Some denominations believe humans can become angels - Any biblical support for this?

It’s been a popular notion for some time in literature etc. that people can become angels and many biblical literalists take this as a fact. Others say there is scant support for this notion, and that the Bible is clear about angels being entities that are distinctly non-human.

What does the Bible really say? Is the notion of people becoming angels contained in the bible or not?

Both sides are right in saying the Bible is unclear, especially if one tosses out the constraint of literalism.

I can’t think of any questions where the Bible is clear, especially if one does not have to take it literally.


The Bible presents Angels as messengers of God who can take on human form, and can be indistinguishable from people. Angels do Gods will - the Angel of Death unleashed on Egypt that killed the firstborn, angels who killed the enemies of Israel. Angels can be responsible for areas (the angel Michael as described in Daniel 10 who fights in the heavenlies, the angels of the churches in Asia Minor in Revelation) Some of the prophetic books also include Cherubim and Seraphim, angelic creatures who worship in the throneroom of God - these are non-human supernatural beings. Angels form a retinue for Jesus, announcing His birth and resurrection. Finally, there is some evidence of what people call guardian angels - who provide a measure of spiritual defence.

However nothing in the bible suggests that people can become angels - humans (including those who were taken without dying - Enoch, Moses, Elijah) get resurrection bodies like the body of the risen Christ.


Deut. 34:6 says that Moses died in Moab and was buried there:

Does is say somewhere else he was taken without dying? It wouldn’t be the first contradiction in the Bible.

No - my bad.


I’ve long suspected Luke 20:36 and its parallels had a lot to do with the common misconception. In the context of whether marriage exists in heaven, Luke has Jesus saying that people become “equal to the angels” (KJV). The original Greek is ισαγγελοι, which probably means something like “similar to angels” (in being sexless?) rather than “exactly the same thing as angels.”

The same story is given in Matthew 22:30 and Mark 12:25, but the wording is different from Luke’s: ως αγγελοι (“as the angels” in the KJV but ως probably means “like” here).

Many depictions of humans in heaven, like many depictions of angels, show them as looking like humans dressed all in white, with wings and halos. On seeing such depictions, it might be easy to get them confused. Then again, though, angels don’t necessarily look like that, either: There are angels described as great flaming wheels, for instance, or as masses of wings, eyes, and flames, or other just plain weird forms.

What is the argument by religious scholars as to why god would need angels in the first place?

What does god need with a starship?

Perhaps because God is a believer in the power of delegation of duties?

Strictly speaking, none of the Abrahamic religions says that God needs angels. Or humans for that matter, or the universe. He just likes to have them around. He enjoys the company. :smiley:

Pseudepigraphical works, such as Enoch claim that Enoch became the angel Metatron when he was taken up into Heaven. Not remotely Biblical but there’s a long tradition for the idea within some Judaic circles dating well back to before Christianity.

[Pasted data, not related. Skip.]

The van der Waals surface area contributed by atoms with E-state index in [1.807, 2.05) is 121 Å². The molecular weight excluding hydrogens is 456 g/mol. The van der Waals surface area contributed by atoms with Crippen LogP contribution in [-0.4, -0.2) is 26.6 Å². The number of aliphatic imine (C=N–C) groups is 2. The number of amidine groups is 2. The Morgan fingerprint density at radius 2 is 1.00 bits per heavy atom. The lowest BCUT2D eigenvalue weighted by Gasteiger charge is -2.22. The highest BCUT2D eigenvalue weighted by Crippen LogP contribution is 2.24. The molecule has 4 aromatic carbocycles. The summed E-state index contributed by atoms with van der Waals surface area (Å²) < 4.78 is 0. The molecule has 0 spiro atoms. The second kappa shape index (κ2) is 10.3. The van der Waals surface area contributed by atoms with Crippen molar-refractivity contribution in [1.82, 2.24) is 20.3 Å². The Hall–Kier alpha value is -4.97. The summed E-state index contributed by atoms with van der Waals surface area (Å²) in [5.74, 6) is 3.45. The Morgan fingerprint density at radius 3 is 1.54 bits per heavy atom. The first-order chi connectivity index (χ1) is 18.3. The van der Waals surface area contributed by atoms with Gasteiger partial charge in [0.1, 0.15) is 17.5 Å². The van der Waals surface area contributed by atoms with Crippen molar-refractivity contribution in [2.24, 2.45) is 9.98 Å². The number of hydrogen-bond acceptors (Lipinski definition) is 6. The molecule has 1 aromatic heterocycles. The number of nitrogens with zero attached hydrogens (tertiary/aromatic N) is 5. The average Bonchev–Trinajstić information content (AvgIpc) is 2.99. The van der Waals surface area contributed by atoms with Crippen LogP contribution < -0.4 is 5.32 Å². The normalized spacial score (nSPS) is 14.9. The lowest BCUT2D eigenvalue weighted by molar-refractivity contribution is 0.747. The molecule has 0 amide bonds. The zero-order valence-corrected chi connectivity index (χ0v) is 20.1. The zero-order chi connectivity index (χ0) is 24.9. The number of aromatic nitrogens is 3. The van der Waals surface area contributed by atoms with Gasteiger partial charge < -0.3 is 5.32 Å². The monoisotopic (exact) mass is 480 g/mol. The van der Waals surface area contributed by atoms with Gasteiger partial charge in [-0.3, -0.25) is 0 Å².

This is different than everyone getting harps 'n halos upon dying, of course.

And there’s a similar tradition which has Elijah transformed into Sandalphon.

By the way, thank you for sparing the time to honour us with an authoritative answer! :smiley:

I knew that some non-canon sources made these claims. I’m interested in understanding how a belief in human ascension to angelhood gets connected to biblical literalism, when it does not literally occur in the canonical bible. It’s the sort of thing that I’d associate more with the mystic christian traditions.


Gods in other local theolgies had messengers (Zeus had Iris, and later Hermes), probably in imitation of the kings who had messengers to carry their messages everywhere in his domain. People back then didn’t start with their theology de nono, figuring that they had an omnipotent god who could do anything without effort – their gods were constructed in imitation of the political reality threy had. Heaven, after all, wouldn’t be less efficient than their own wonderful government. And their gods wouldn’t lack the offices and features their own rulers had. In fact, they’d have better, souped-up versions. So instead of Zeus communicating directly with the heroes, he had the swiftest or the most beautiful messengers. Or he sent Dreams. The Hebrews were undoubtedly influenced by the same thought processes, and their neighbors, and developed the same things.

After a time, those perfect messengers started to develop their own mythologies and characters. Irisnever really did get much of one, but Hermes did. Likewise, in the earliest writings the angels are a pretty uniform bunch. As time went by, you got specific names and deeds, something the Christians built up a lot – Michael, Raphael, Gabriel, and so on.

As I recall, some of those non-canonical works had quite a bit of traction back in the day (Enoch is quoted in the NT book of James) and so there may have been “traditional” carry-over among the early Christians not actually written into today’s official scripture.

For an insightful and brilliantly written essay on angels, see:

And I bet the author is good-looking, too.

I’ve always thought of them as the divine equivalent of force mediating particles.